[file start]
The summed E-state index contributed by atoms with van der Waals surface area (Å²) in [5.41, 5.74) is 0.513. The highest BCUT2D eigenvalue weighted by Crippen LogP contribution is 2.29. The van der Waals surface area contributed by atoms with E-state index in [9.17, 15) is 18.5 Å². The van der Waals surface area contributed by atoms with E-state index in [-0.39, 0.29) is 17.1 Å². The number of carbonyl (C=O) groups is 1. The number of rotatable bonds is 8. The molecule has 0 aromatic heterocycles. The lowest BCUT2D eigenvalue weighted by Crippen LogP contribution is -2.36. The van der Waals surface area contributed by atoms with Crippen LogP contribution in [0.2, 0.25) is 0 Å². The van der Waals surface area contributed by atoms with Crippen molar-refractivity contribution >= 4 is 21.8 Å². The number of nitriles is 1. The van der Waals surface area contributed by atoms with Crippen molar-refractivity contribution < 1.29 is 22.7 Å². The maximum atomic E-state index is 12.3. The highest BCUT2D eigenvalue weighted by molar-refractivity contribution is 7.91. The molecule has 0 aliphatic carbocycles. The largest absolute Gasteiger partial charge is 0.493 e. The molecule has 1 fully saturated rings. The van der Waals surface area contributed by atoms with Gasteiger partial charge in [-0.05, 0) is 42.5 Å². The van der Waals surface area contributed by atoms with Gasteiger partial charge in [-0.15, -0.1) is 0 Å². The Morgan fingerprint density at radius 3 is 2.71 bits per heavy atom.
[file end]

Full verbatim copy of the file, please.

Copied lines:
The summed E-state index contributed by atoms with van der Waals surface area (Å²) in [5.41, 5.74) is 0.513. The highest BCUT2D eigenvalue weighted by Crippen LogP contribution is 2.29. The van der Waals surface area contributed by atoms with E-state index in [9.17, 15) is 18.5 Å². The van der Waals surface area contributed by atoms with E-state index in [-0.39, 0.29) is 17.1 Å². The number of carbonyl (C=O) groups is 1. The number of rotatable bonds is 8. The molecule has 0 aromatic heterocycles. The lowest BCUT2D eigenvalue weighted by Crippen LogP contribution is -2.36. The van der Waals surface area contributed by atoms with Crippen LogP contribution in [0.2, 0.25) is 0 Å². The van der Waals surface area contributed by atoms with Crippen molar-refractivity contribution >= 4 is 21.8 Å². The number of nitriles is 1. The van der Waals surface area contributed by atoms with Crippen molar-refractivity contribution < 1.29 is 22.7 Å². The maximum atomic E-state index is 12.3. The highest BCUT2D eigenvalue weighted by molar-refractivity contribution is 7.91. The molecule has 0 aliphatic carbocycles. The largest absolute Gasteiger partial charge is 0.493 e. The molecule has 1 fully saturated rings. The van der Waals surface area contributed by atoms with Gasteiger partial charge in [-0.05, 0) is 42.5 Å². The van der Waals surface area contributed by atoms with Gasteiger partial charge in [-0.15, -0.1) is 0 Å². The Morgan fingerprint density at radius 3 is 2.71 bits per heavy atom.